For three years, Metro's subway cars have carried destination signs that bore little relationship to fact. Trains going to Silver Spring might say Cheverly. Trains going to National Airport might say West Falls Church. On one memorable occasion, each car on an eight-car train bore a different sign. Riders could take their pick.

"You might say that fixing the destination signs has not been the highest priority item for us," said Erich Vogel, the man in charge of making Metro's subway cars work.

On Dec. 1, when Metro opens its Orange Line extension from Rosslyn to Ballston, that priority will change, Vogel said. If it does not, thousands of unhappy Metro customers seeking to go to the Pentagon, for example, may find themselves in Clarendon section of Arlington instead.

The reason is simple.

When the Ballston line opens, Metro will take another step toward the real world of big city subways. For the first time, trains sharing the same track for part of the distance will be headed for different terminal points. Some confusion, abetted by balky destination signs on the trains, is inevitable.

Today, the Orange and Blue lines run as if they were one, all the way from New Carrollton to National Airport. That is a matter of operating convenience and will end with the opening of Ballston and three other stations on the new Orange Line segment.

After Dec. 1, Orange Line trains will run between New Carrollton and Ballston and Blue Line trains will run between Stadium-Armory and National airport. They will share the track between Rosslyn and Stadium Armory.

This means:

Riders desiring to take trains for any station between Rosslyn and Stadium-Armory can board either Orange or Blue line trains that are headed in the right direction.

Those desiring to go to Minnesota Avenue, Deanwood, Cheverly, Landover and New Carrollton must do so on a train that says New Carrollton. The trains marked Stadium-Armory will unload there, then turn back for their run to National Airport.

Those desiring to go to Arlington Cemetery, Pentagon, Pentagon City, Crystal City and National Airport myust do so on a train that says National Airport.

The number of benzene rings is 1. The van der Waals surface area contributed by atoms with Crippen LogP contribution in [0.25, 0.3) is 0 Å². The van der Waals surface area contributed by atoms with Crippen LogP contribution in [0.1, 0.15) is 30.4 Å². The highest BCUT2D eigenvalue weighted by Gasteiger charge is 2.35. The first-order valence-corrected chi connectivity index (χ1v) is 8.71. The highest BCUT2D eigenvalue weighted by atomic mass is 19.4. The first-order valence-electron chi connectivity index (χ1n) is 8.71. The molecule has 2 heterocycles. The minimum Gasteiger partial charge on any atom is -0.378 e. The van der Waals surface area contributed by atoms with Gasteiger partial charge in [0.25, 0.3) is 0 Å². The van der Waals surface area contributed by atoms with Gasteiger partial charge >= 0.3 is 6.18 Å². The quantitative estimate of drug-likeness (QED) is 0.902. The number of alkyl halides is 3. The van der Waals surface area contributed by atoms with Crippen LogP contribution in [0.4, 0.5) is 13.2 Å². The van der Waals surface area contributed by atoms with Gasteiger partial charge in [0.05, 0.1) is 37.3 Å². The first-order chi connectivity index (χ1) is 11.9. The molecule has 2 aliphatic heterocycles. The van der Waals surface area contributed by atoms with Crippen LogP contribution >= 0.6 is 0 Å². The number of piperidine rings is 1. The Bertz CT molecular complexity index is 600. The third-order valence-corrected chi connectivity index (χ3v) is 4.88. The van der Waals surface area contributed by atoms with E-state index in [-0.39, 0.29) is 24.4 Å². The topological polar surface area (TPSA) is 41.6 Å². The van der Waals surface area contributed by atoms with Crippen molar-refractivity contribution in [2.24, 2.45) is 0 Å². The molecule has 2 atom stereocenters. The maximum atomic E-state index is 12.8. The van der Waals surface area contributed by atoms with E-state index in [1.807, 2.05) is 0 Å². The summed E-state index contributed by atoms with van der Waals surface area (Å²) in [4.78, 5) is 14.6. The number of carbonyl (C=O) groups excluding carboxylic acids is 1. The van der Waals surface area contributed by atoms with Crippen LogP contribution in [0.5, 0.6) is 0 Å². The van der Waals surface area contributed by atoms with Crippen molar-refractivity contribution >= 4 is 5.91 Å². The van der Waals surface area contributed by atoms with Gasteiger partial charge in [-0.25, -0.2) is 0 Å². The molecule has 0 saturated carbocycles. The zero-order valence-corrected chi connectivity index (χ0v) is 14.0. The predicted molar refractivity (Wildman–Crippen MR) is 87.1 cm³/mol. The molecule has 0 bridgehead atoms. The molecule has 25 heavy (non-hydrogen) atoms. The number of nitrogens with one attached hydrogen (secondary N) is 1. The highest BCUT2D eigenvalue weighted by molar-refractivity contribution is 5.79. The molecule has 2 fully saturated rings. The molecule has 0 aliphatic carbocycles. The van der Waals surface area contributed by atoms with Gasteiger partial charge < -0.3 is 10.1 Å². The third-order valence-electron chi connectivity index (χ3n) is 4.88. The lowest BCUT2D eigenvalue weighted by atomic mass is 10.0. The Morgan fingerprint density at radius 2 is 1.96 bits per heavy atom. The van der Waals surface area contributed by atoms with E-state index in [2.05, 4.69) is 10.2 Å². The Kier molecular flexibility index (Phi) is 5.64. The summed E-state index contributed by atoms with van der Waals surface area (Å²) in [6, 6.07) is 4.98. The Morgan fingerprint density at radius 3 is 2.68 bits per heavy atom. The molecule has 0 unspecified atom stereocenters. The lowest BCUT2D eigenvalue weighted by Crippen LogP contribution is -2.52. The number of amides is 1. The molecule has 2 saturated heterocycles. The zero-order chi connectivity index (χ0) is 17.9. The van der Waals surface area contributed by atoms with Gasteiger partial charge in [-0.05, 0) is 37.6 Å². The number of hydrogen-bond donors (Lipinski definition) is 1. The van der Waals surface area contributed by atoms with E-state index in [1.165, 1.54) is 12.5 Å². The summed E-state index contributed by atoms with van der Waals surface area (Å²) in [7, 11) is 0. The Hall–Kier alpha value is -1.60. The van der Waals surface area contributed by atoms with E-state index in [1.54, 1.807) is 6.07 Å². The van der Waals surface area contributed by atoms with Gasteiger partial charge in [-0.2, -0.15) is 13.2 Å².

Those desiring to go to Courthouse, Clarendon, Virginia Square or Ballston -- the new stations opening in Arlington -- must do so on a train that says Ballston.

After Dec. 1, Blue Line trains should bear signs with blue backgrounds that say either National Airport or Stadium-Armory. Orange Line trains should bear signs with orange backgrounds that say either New Carrollton or Ballston.

On the sections of common track -- between Rosslyn and Stadium Armory -- every other train is supposed to be a Blue Line train -- or an Orange Line, depending on when you start counting. b

During rush hours, trains on both the Blue and Orange lines are scheduled to run every six minutes. On the common track between Stadium-Armory and Rosslyn, trains will run every three minutes. During the rest of the day, trains will run every 12 minutes on the Blue and Orange lines, every six minutes on the sections of common track.

That brings us back to the destination signs, and why they don't always work very well.

Metro's first 300 subway cars were built by Rohr Industries for about $300,000 each -- a price that now looks like an enormous bargain because the next shipment of cars will cost more than twice that much.

Included in each car are five destination signs -- two on each side and one on the front. The signs for each car -- including electrical circuitry and motors -- are estimated by Metro to cost about $3,000 each. So the signs for Metro's first 300 cars cost about $900,000.

The signs were manufactured by Teleweld, a Chicago firm and subcontractor to Rohr.

Each sign consists of a long sheet of plastic, much like a window shade, and lists about 5 possible destinations. Included are such wish-book destinations as Dulles Airport, where early Metro visionaries once planned to run a Metro line after the 101-mile system was completed -- which looks about 10 years away under the current schedule.

With 50 destinations, the curtains are bulky and difficult to control by motor. Furthermore, there have been problems in the electronic connections between the lead car of a train -- where the correct destination sign is selected either by the master Metro computer or by the train operator -- and the individual signs. Work has been done to alleviate that problem, but it's not as good as if it had been done right in the first place," Metro's Fady Bassily said.

Both Metro's Vogel and Teleweld president Chet McKee agree that maintenance of the signs has not been a priority item for Metro. In the past three years, Metro has concentrated on other difficulties, among them sticking doors and unscheduled brake applications. Metro's passengers quickly learned that if they stood on the right platform and took the next train they would get where they wanted to go no matter what the train sign said.

Teleweld's McKee, in a letter to The Washington Post, said that "With five signs in each car the complexity of the system is illustrated by the following partial list of components in one carset of signs: 10 gearmotors controlled by 10 power relays; 35 transistors related to the above power relays; 55 light-emitting diodes; 55 light-sensitive transistors; 55 reed relays; 40 integrated circuit units; several hundred resistors, capacitors, diodes, other transistors, etc."

In an effort to simplify the maintenance burden, Metro has decided that only one sign on each side of the car is necessary, which is why most trains now have one sign showing a destination and the other sign showing a blank. Furthermore, a new type of sign has been specified for the next order of subway cars that is now under design in Italy.

The new signs, according to Bassily,will not be as pretty, will cost more, but will work.